We’re in the back stretch of previewing the NL East now, and it’s time to look at the team that walked away on top in 2019. Earlier we’ve previewed the Philadelphia Phillies, a team looking to rise from mediocrity to contention, the Atlanta Braves, who want to break through in the postseason, and the New York Mets, who want to get back to October at last.
The Washington Nationals have gone through all of those phases in the past decade, and they enter the 2020s as the defending World Series champions. It wasn’t an easy road for them to make it, and there are doubts that they could repeat their previous success, so let’s break down what we can expect from the champs this season.
2019 Record: 93-69
2020 Playoff Odds: 53.3%, per FanGraphs
Manager: Dave Martinez
The Nationals were a team full of promise year after year, and yet they could never break through and win a series in the postseason. Superstar outfielder Bryce Harper was swayed to leave after the team didn’t even make the postseason in 2018 — and after the Phillies offered a gargantuan 13-year, $330 million contract — and there were some who assumed that Washington’s window was closing fast.
Instead, the team loaded up on pitching, signing away Patrick Corbin to form a trio of aces with the three-time Cy Young winner Max Scherzer and franchise icon Stephen Strasburg. An unlikely fourth starter would join them to form a dominant postseason rotation, as Anibal Sanchez revived his career in Atlanta in 2018 and signed on to pitch in the nation’s capital. The four pitchers would carry the team through upset victories over the 106-win Dodgers in the NLDS and the 107-win Astros in the World Series.
It’s hard to keep a championship roster together long-term however, and the Nationals learned this in the offseason. They had enough money to lock down Strasburg for seven years and $245 million, but that priced them out of re-signing third baseman Anthony Rendon. Rendon left in free agency for the Angels, and now the Nationals will have to regroup for the second straight year after losing a key bat.
There’s still some talent in the Nationals’ lineup this year, and that’s thanks in large part to the emergence of Juan Soto. The 21-year-old slashed .282/.401/.548 with 34 home runs and 110 RBI last year, already putting him near the top of the National League after just two seasons in the bigs. Soto headlines the youth in the lineup, with Trea Turner, Victor Robles and Carter Kieboom all projected to start alongside him.
Soto and company are promising, but they’ll need some veterans to step up in order to compete with the other contenders in their division. Adam Eaton finally played in a full season after three years in Washington, but he’s been glove-first throughout his career. Howie Kendrick put up a career year in his first full season as a National, but at 37-years-old he may not be able to repeat his performance. Eric Thames is stepping in to replace Ryan Zimmerman, who opted out of the season over COVID-19 concerns, and the slugger has struggled to produce outside of the KBO. Starlin Castro signed on after a hot-and-cold season with Miami, and depending on which one arrives in Washington he could impress.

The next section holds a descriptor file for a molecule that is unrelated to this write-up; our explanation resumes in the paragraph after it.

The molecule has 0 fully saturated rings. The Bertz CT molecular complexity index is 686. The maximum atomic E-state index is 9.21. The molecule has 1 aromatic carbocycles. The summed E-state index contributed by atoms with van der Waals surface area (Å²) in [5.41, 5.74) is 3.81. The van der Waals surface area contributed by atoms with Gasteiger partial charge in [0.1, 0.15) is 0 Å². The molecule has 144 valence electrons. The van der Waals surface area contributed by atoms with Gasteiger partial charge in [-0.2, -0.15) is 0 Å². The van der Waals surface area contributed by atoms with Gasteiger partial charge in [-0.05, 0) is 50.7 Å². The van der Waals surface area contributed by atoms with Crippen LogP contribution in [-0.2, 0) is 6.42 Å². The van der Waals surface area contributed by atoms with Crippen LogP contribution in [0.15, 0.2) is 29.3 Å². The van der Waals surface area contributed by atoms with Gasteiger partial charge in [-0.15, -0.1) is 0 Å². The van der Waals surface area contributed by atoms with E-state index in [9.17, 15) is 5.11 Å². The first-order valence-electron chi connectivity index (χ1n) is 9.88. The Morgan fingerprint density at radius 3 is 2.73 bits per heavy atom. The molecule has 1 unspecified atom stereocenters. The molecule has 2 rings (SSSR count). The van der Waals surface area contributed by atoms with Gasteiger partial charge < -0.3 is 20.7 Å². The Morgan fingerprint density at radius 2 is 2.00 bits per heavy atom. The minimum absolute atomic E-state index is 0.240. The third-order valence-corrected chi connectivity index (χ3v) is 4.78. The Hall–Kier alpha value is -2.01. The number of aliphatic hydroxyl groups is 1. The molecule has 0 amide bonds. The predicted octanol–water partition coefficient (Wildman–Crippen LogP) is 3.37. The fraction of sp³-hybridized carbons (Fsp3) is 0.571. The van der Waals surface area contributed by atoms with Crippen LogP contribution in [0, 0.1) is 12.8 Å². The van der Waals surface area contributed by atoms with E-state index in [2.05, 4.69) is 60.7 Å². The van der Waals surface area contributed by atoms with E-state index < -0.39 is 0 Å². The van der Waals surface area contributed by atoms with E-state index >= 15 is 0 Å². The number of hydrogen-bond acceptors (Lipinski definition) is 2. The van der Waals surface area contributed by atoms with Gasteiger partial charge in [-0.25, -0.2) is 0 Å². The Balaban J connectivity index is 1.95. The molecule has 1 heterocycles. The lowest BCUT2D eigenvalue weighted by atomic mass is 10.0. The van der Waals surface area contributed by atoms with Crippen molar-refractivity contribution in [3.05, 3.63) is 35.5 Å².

The situation at catcher will be a platoon instead of a traditional starter/backup pairing. Martinez wants the veteran Kurt Suzuki to be behind the plate for Scherzer and Sanchez, while Yan Gomes will catch the rest of the staff. Suzuki is the more offensively-gifted catcher while Gomes is the prototypical glove-first catcher, so the Nationals can split the workload as needed between the two.
The rotation, as mentioned, is the core of the team. Scherzer is the mainstay at the top, with Strasburg right behind him for an effective 1-2 punch that few teams can match. Corbin was about as effective as Strasburg was, putting up 238 strikeouts in 209 innings, and it’d be a tough ask to find a better number-three pitcher in the league. Sanchez is expected to stay as the fourth starter, leaving Austin Voth as the inexperienced fifth starter. Voth made just nine appearances (eight starts) in 2019, but he showed promise — he pitched to a 3.30 ERA, striking out 44 in 43.2 innings and collecting a 1.05 WHIP.
The one clear weakness that the Nationals had last year was their bullpen, and they did their best to address it in the offseason. Daniel Hudson was the one reliever they could trust out of the ‘pen in October, and he returns as the setup man to Sean Doolittle. Will Harris swapped sides to his World Series foes, and forms a formidable trio for Washington to rely on. The lower end of the bullpen is still up in the air, however, and a pool of players including Tanner Rainey, Wander Suero, Ryne Harper and Roenis Elias will have to improve to patch up what was the worst bullpen to ever make the postseason.
The Nationals have the pieces to contend for another postseason spot. They won’t give up their crown easily, though they may ultimately be beaten out by the tough competition they’ll face both within their division and from the AL East. That window isn’t closed just yet for Washington, but we’ll see if they can make much more out of it.